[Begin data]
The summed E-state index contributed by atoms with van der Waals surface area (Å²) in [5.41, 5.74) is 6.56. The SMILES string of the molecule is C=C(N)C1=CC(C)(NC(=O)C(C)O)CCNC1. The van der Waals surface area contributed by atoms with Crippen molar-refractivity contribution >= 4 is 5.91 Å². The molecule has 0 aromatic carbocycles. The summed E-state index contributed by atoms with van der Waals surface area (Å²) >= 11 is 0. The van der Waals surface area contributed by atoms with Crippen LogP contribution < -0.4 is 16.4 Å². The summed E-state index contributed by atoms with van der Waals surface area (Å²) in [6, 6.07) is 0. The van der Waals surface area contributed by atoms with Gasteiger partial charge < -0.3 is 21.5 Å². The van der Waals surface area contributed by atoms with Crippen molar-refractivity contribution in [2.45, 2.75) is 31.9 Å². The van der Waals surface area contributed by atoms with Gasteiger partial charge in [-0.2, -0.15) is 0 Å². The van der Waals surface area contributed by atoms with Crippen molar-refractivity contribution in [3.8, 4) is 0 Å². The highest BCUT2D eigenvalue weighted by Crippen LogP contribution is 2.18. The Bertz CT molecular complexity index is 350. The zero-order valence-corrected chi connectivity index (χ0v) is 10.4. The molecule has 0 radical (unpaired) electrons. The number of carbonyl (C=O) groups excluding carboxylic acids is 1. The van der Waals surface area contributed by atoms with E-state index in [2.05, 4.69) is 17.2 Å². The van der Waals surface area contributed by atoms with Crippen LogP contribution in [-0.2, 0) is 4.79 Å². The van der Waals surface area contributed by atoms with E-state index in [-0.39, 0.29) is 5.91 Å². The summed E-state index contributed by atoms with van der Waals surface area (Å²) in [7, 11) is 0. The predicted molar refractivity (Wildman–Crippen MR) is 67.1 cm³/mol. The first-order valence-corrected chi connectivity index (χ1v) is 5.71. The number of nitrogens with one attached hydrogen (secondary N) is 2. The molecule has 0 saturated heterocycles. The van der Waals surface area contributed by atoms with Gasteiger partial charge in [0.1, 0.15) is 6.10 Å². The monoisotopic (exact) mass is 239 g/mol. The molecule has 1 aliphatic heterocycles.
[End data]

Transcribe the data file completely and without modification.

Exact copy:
The summed E-state index contributed by atoms with van der Waals surface area (Å²) in [5.41, 5.74) is 6.56. The SMILES string of the molecule is C=C(N)C1=CC(C)(NC(=O)C(C)O)CCNC1. The van der Waals surface area contributed by atoms with Crippen molar-refractivity contribution >= 4 is 5.91 Å². The molecule has 0 aromatic carbocycles. The summed E-state index contributed by atoms with van der Waals surface area (Å²) >= 11 is 0. The van der Waals surface area contributed by atoms with Crippen LogP contribution < -0.4 is 16.4 Å². The summed E-state index contributed by atoms with van der Waals surface area (Å²) in [6, 6.07) is 0. The van der Waals surface area contributed by atoms with Gasteiger partial charge < -0.3 is 21.5 Å². The van der Waals surface area contributed by atoms with Crippen molar-refractivity contribution in [2.45, 2.75) is 31.9 Å². The van der Waals surface area contributed by atoms with Gasteiger partial charge in [-0.2, -0.15) is 0 Å². The van der Waals surface area contributed by atoms with Crippen molar-refractivity contribution in [3.8, 4) is 0 Å². The highest BCUT2D eigenvalue weighted by Crippen LogP contribution is 2.18. The Bertz CT molecular complexity index is 350. The zero-order valence-corrected chi connectivity index (χ0v) is 10.4. The molecule has 0 radical (unpaired) electrons. The number of carbonyl (C=O) groups excluding carboxylic acids is 1. The van der Waals surface area contributed by atoms with E-state index in [2.05, 4.69) is 17.2 Å². The van der Waals surface area contributed by atoms with Crippen LogP contribution in [-0.2, 0) is 4.79 Å². The van der Waals surface area contributed by atoms with E-state index in [-0.39, 0.29) is 5.91 Å². The summed E-state index contributed by atoms with van der Waals surface area (Å²) in [7, 11) is 0. The predicted molar refractivity (Wildman–Crippen MR) is 67.1 cm³/mol. The first-order valence-corrected chi connectivity index (χ1v) is 5.71. The number of nitrogens with one attached hydrogen (secondary N) is 2. The molecule has 0 saturated heterocycles. The van der Waals surface area contributed by atoms with Gasteiger partial charge in [0.1, 0.15) is 6.10 Å². The monoisotopic (exact) mass is 239 g/mol. The molecule has 1 aliphatic heterocycles.